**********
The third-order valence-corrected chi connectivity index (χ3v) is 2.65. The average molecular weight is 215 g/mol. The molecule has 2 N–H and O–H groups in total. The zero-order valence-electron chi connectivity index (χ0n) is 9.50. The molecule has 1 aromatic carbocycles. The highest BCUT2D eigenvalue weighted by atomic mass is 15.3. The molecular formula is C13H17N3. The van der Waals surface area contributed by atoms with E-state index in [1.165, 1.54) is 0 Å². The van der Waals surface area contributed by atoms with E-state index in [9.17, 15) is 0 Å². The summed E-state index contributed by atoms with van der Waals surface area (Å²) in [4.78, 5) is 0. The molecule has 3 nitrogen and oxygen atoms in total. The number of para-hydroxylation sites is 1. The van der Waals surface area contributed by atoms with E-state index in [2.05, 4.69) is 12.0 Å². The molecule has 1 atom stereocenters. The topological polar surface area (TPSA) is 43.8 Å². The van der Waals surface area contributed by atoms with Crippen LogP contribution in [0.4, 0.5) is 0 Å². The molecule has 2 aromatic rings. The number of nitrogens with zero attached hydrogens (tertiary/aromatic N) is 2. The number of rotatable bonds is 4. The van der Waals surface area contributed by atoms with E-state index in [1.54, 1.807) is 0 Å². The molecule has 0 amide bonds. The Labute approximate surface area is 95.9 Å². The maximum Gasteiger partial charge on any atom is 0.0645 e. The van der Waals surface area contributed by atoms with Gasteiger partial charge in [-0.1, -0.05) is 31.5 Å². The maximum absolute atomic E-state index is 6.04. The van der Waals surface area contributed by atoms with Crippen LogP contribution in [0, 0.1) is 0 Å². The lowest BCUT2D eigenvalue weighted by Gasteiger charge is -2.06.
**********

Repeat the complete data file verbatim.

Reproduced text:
The third-order valence-corrected chi connectivity index (χ3v) is 2.65. The average molecular weight is 215 g/mol. The molecule has 2 N–H and O–H groups in total. The zero-order valence-electron chi connectivity index (χ0n) is 9.50. The molecule has 1 aromatic carbocycles. The highest BCUT2D eigenvalue weighted by atomic mass is 15.3. The molecular formula is C13H17N3. The van der Waals surface area contributed by atoms with E-state index in [1.165, 1.54) is 0 Å². The van der Waals surface area contributed by atoms with E-state index in [9.17, 15) is 0 Å². The summed E-state index contributed by atoms with van der Waals surface area (Å²) in [4.78, 5) is 0. The molecule has 3 nitrogen and oxygen atoms in total. The number of para-hydroxylation sites is 1. The van der Waals surface area contributed by atoms with E-state index in [2.05, 4.69) is 12.0 Å². The molecule has 1 atom stereocenters. The topological polar surface area (TPSA) is 43.8 Å². The van der Waals surface area contributed by atoms with Crippen LogP contribution in [0.4, 0.5) is 0 Å². The molecule has 2 aromatic rings. The number of nitrogens with zero attached hydrogens (tertiary/aromatic N) is 2. The number of rotatable bonds is 4. The van der Waals surface area contributed by atoms with E-state index in [1.54, 1.807) is 0 Å². The molecule has 0 amide bonds. The Labute approximate surface area is 95.9 Å². The maximum Gasteiger partial charge on any atom is 0.0645 e. The van der Waals surface area contributed by atoms with Gasteiger partial charge in [-0.1, -0.05) is 31.5 Å². The maximum absolute atomic E-state index is 6.04. The van der Waals surface area contributed by atoms with Crippen LogP contribution in [0, 0.1) is 0 Å². The lowest BCUT2D eigenvalue weighted by Gasteiger charge is -2.06.